The final phase is undoubtedly the most gut-wrenching for investors – the ‘Capitulation Phase.’ It’s the time when investors throw in the towel in huge numbers. A very good measure of daily fear or greed is the put/call ratio. The CBOE put/call ratio hit an unusually high 107% on August 17th. The last time it did this was in March of this year just before we saw the NASDAQ rally over 30%. Mutual fund liquidations out of equities are also at high levels. The individual investor is usually a good contra-indicator. He generally moves out en mass at market bottoms and does the reverse near market tops. Another encouraging fact is that the number of stocks making new lows has improved substantially since late March on both the NYSE and the NASDAQ.
A good friend from my Wheat days, Mr. Don Hays, shared a story in his newsletter from the January 14, 1999 issue of Forbes magazine by Marius Meland that bears repeating here. It provides an excellent historical comparison to the dot-com bubble we have just experienced. In the article he described the period of 1959-1962. “With the dawn of the space age, every electronics stock suddenly took off like a rocket on Wall Street, reaching valuation levels not unlike Internet stocks today (1/14/99). And just like a “dot com” can help an obscure offering surge into the stratosphere today, the key to a stocks success could often be found in its name in the 1960’s as well.” “I call it the tronics boom because these soaring stocks usually had some form of tron or tronics in their name.” Says Malkiel, citing such “trons” as Astron, Dutron, Vulcatron, and Transitron and “onics” like Circuitronics, Supronics, and Videotronics, as well as one company that, for good measure, put together the winning combination Powertron Ultraonics.” “Then, like now (1/14/99), the demand was huge but the IPOs were relatively thin, so the stock prices would soar at the launch.” “Investors argued that “tronics” stocks couldn’t be valued according to traditional methods because they represented a whole new era of the economy that was nothing like the past. Promoters entered the stage to talk the stocks up further. As a result, stocks soared to multiples of 50, 100, or even 2000 times earnings.” But in late 1962, “tronics” stocks and other growth issues came crashing down in a massive sell-off.” Don points out that “the pessimism that was reached when that bubble was burst, even with the threats of a major new nuclear World War overhanging the environment, was exactly the tonic that set the stage (for those able to buy in the midst of that pessimistic period) for a powerful bull market in the next four years. The Dow Industrials increased almost 100% from those 1962 levels.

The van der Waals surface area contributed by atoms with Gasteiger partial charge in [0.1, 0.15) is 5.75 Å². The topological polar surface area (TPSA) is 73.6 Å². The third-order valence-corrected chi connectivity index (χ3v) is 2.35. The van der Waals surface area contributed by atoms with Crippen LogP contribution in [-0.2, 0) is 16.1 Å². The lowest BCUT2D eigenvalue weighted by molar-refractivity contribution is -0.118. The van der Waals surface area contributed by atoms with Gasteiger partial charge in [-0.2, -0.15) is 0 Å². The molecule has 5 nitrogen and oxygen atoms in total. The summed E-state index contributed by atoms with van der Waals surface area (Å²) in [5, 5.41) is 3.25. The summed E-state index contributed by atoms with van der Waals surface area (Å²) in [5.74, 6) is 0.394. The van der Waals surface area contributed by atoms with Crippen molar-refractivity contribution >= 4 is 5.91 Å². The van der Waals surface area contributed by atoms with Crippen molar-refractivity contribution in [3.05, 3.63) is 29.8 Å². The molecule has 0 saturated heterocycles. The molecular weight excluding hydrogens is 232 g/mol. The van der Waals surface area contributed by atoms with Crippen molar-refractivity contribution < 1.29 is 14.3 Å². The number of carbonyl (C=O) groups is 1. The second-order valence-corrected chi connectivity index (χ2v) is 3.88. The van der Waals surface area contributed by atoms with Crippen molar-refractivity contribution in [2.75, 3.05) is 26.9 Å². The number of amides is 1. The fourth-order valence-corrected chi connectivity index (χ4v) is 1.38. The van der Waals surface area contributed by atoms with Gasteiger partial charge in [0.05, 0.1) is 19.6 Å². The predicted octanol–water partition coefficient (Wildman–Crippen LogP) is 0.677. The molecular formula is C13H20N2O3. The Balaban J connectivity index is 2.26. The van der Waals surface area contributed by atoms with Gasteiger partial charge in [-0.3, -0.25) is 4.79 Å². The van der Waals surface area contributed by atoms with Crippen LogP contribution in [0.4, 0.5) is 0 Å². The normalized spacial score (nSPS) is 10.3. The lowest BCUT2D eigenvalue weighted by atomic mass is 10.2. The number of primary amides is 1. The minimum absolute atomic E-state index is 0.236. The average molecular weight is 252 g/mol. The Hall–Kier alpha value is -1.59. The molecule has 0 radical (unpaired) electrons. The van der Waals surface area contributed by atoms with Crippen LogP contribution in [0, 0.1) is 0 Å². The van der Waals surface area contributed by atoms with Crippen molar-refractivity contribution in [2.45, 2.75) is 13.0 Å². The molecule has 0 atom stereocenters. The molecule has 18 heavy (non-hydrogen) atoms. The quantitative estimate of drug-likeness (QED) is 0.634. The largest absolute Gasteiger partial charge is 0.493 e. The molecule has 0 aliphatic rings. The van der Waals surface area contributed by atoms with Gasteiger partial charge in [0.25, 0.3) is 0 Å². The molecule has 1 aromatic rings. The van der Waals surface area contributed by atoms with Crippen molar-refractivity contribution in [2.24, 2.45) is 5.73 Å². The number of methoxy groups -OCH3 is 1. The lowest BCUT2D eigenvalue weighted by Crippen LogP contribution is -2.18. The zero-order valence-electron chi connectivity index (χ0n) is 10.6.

I firmly believe that opportunity is NOW and that we are nearly through the pain. I have learned some very valuable lessons (I will share them in future letters). We have been vigilant for signs of recovery and believe they are mounting. Our economy is slower than it was that’s true, but we are still near what was deemed full employment just eight or nine years ago. Corporate profits have dropped quickly, but leaders are still making good profits. I have said previously that the recovery will likely begin in the ‘old economy’, but I now believe the turnaround will be sparked by America’s more dynamic corporations, those more likely found on the NASDAQ than the NYSE. You see, Moore’s Law has not been repealed by the bear market or by the government. Moore’s Law predicts that as integrated circuits get cheaper they get more capable. As they get cheaper they find and influence new markets. As they get more capable they find and influence more markets. The same cannot be said for automobiles, beverages, or entertainment. The inventory overhangs that have plagued the technology sector low these many months are increasingly less relevant because technology makes that inventory obsolete within a year or two anyway. The semiconductor manufacturers have told us they see improved conditions coming this quarter. George Scalise, president of the Semiconductor Industry Association, in an interview with Bloomberg News last week said the semiconductor industry’s inventory “is going to be largely in balance as we go through this quarter,” said. “We think the demand for our products is going to increase dramatically” toward the end of the year due to holiday-related consumer demand, Scalise said. That means that sales will be poised to increase by 20% in each of the next two years after probably falling 20% this year, he said. Semis usually lead the way. This recovery should be no exception.
Stay tuned and have a great Labor Day weekend.